Episode two of one of Formula 1’s most bizarre soap operas takes place this weekend as Luca Badoer attempts to show the bosses at Ferrari that he has the right stuff to remain a Ferrari race driver for the rest of the season, or until Felipe Massa is fit to return.
Today he finished 20th and last again, some two seconds off the pace and this time Ferrari didn’t wrap him up in cotton wool to the same extent as in Valencia when it came to writing their press release. This is the opening sentence;
“Once again, Scuderia Ferrari Marlboro ran their day on two fronts. On the one hand, there was Kimi Raikkonen setting the third fastest time of the day, on the other, Luca Badoer was again at the tail end of the field.”
Raikkonen looks really quick this weekend and a study of the long run times shows that the car is a match for anything except the Red Bulls.
A little later on in the press release, there is a quote from Stefano Domenicali which says “Furthermore, we have seen how close it is, with nineteen drivers all within just over one second of one another.” You don’t need to be Einstein to read between the lines there.
They go on to say that Luca ‘gained experience’ and ‘made a step forward’ today. Domenicali sounds like my old physics teacher at school when he writes, “We expect to see him continue to improve throughout the weekend.”
Looking at Badoer’s long run performance, he did a six lap run with times in the mid to low 1m 50s and then another run which started with two laps in the 1m 49s and then 1m 50s.
In comparison you look at Romain Grosjean, who is also in his second race weekend to see what a top GP2 driver can do in an F1 car with no testing. Grosjean set the fifth fastest time of the day in 1m 47.3 and his long runs are mainly in the high 1m 48s.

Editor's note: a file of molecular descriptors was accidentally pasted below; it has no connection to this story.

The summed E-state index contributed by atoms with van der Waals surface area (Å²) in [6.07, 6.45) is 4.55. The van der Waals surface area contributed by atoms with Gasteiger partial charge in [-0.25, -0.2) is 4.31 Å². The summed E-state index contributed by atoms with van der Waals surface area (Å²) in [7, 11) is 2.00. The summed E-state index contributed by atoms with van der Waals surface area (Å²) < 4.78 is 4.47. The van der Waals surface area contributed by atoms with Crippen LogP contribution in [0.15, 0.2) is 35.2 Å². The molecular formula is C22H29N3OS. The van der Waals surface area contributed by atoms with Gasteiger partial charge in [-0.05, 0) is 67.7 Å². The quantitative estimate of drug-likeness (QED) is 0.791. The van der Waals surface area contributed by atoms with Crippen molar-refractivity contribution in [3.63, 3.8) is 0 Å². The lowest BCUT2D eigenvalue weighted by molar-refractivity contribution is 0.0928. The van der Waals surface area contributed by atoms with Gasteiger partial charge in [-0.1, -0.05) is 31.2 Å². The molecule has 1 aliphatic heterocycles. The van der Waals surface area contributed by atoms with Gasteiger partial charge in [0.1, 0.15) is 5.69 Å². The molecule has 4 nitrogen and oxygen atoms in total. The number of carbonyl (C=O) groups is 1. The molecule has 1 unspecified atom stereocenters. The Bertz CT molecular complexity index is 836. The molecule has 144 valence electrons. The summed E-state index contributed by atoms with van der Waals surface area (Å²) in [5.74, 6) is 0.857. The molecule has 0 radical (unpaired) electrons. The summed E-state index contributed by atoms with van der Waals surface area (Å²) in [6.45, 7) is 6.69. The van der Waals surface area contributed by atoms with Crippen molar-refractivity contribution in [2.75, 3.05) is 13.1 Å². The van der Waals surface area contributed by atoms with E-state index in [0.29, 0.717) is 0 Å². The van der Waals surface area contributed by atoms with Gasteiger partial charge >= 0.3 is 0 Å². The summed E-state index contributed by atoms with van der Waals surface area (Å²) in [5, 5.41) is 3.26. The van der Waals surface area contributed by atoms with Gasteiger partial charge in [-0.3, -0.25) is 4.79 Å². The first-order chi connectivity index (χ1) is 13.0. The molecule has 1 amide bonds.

As I posted yesterday, I don’t think that Ferrari will stick a young driver in the car for Monza and beyond for two reasons; they need to be sure that the second driver will score points and they believe that it would blow a young driver’s mind to suddenly find themselves racing a Ferrari at Monza.
However there was a lovely cameo in the pits this morning, spotted by my old mate Ted Kravitz, where Jules Bianchi was steered by his manager Nicholas Todt into the Ferrari garage during practice and was seen talking to engineers. He was ushered out by Ferrari press officer Luca Colajanni, who was concerned about how the scene would be interpreted.
Bianchi’s interest is the young driver programme and it seems that Ferrari may well announce it in Monza, with three drivers. I think Bianchi may be one, Mirko Bortolotti another and I’m not sure who the third might be yet. It is noticeable that there are a lot of young drivers and their managers being introduced around the paddock this weekend.